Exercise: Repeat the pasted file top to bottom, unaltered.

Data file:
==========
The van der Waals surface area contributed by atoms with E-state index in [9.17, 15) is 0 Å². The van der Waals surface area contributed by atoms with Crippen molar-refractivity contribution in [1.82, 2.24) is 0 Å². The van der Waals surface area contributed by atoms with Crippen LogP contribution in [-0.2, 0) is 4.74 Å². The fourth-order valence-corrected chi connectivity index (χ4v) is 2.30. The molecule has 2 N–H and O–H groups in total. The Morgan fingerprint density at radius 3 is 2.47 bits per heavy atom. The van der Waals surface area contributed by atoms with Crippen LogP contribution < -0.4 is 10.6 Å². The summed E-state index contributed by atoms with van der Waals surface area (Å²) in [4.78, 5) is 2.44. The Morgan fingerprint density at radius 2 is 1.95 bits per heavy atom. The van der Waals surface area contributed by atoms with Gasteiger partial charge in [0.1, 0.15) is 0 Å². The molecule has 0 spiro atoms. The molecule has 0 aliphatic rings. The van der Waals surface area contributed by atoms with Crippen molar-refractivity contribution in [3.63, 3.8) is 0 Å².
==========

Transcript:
The van der Waals surface area contributed by atoms with E-state index in [9.17, 15) is 0 Å². The van der Waals surface area contributed by atoms with Crippen molar-refractivity contribution in [1.82, 2.24) is 0 Å². The van der Waals surface area contributed by atoms with Crippen LogP contribution in [-0.2, 0) is 4.74 Å². The fourth-order valence-corrected chi connectivity index (χ4v) is 2.30. The molecule has 2 N–H and O–H groups in total. The Morgan fingerprint density at radius 3 is 2.47 bits per heavy atom. The van der Waals surface area contributed by atoms with Crippen LogP contribution < -0.4 is 10.6 Å². The summed E-state index contributed by atoms with van der Waals surface area (Å²) in [4.78, 5) is 2.44. The Morgan fingerprint density at radius 2 is 1.95 bits per heavy atom. The van der Waals surface area contributed by atoms with Gasteiger partial charge in [0.1, 0.15) is 0 Å². The molecule has 0 spiro atoms. The molecule has 0 aliphatic rings. The van der Waals surface area contributed by atoms with Crippen molar-refractivity contribution in [3.63, 3.8) is 0 Å².